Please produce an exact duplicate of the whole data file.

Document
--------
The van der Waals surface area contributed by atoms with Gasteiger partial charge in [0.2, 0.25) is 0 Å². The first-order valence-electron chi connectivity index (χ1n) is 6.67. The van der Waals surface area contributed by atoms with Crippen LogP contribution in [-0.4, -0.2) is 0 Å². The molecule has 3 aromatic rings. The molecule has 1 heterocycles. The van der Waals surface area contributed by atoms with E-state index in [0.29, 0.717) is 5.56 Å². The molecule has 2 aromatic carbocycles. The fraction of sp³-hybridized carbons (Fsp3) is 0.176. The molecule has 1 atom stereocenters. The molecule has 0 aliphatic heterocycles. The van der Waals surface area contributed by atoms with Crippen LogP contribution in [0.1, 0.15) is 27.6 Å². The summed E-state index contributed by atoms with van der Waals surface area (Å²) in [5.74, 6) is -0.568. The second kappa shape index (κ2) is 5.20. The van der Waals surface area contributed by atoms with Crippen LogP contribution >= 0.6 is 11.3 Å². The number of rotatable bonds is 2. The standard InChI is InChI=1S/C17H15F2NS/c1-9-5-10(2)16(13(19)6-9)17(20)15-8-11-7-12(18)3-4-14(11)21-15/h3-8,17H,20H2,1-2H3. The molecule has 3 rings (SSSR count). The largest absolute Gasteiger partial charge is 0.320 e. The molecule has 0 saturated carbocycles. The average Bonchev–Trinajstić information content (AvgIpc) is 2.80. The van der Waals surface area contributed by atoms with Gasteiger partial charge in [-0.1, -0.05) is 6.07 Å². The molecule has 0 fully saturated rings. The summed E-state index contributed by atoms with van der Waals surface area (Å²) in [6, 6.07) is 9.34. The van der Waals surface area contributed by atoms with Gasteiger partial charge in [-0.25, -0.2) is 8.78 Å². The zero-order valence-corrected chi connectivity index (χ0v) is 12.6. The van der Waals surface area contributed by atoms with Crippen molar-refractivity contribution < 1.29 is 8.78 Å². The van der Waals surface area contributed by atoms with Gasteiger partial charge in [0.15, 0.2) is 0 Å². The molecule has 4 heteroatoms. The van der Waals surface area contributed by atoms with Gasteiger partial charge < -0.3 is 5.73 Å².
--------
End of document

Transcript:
The van der Waals surface area contributed by atoms with Gasteiger partial charge in [0.2, 0.25) is 0 Å². The first-order valence-electron chi connectivity index (χ1n) is 6.67. The van der Waals surface area contributed by atoms with Crippen LogP contribution in [-0.4, -0.2) is 0 Å². The molecule has 3 aromatic rings. The molecule has 1 heterocycles. The van der Waals surface area contributed by atoms with E-state index in [0.29, 0.717) is 5.56 Å². The molecule has 2 aromatic carbocycles. The fraction of sp³-hybridized carbons (Fsp3) is 0.176. The molecule has 1 atom stereocenters. The molecule has 0 aliphatic heterocycles. The van der Waals surface area contributed by atoms with Crippen LogP contribution in [0.1, 0.15) is 27.6 Å². The summed E-state index contributed by atoms with van der Waals surface area (Å²) in [5.74, 6) is -0.568. The second kappa shape index (κ2) is 5.20. The van der Waals surface area contributed by atoms with Crippen LogP contribution >= 0.6 is 11.3 Å². The number of rotatable bonds is 2. The standard InChI is InChI=1S/C17H15F2NS/c1-9-5-10(2)16(13(19)6-9)17(20)15-8-11-7-12(18)3-4-14(11)21-15/h3-8,17H,20H2,1-2H3. The molecule has 3 rings (SSSR count). The largest absolute Gasteiger partial charge is 0.320 e. The molecule has 0 saturated carbocycles. The average Bonchev–Trinajstić information content (AvgIpc) is 2.80. The van der Waals surface area contributed by atoms with Gasteiger partial charge in [-0.1, -0.05) is 6.07 Å². The molecule has 0 fully saturated rings. The summed E-state index contributed by atoms with van der Waals surface area (Å²) in [6, 6.07) is 9.34. The van der Waals surface area contributed by atoms with Gasteiger partial charge in [-0.25, -0.2) is 8.78 Å². The zero-order valence-corrected chi connectivity index (χ0v) is 12.6. The van der Waals surface area contributed by atoms with Crippen molar-refractivity contribution < 1.29 is 8.78 Å². The van der Waals surface area contributed by atoms with Gasteiger partial charge in [0.15, 0.2) is 0 Å². The molecule has 4 heteroatoms. The van der Waals surface area contributed by atoms with Gasteiger partial charge < -0.3 is 5.73 Å².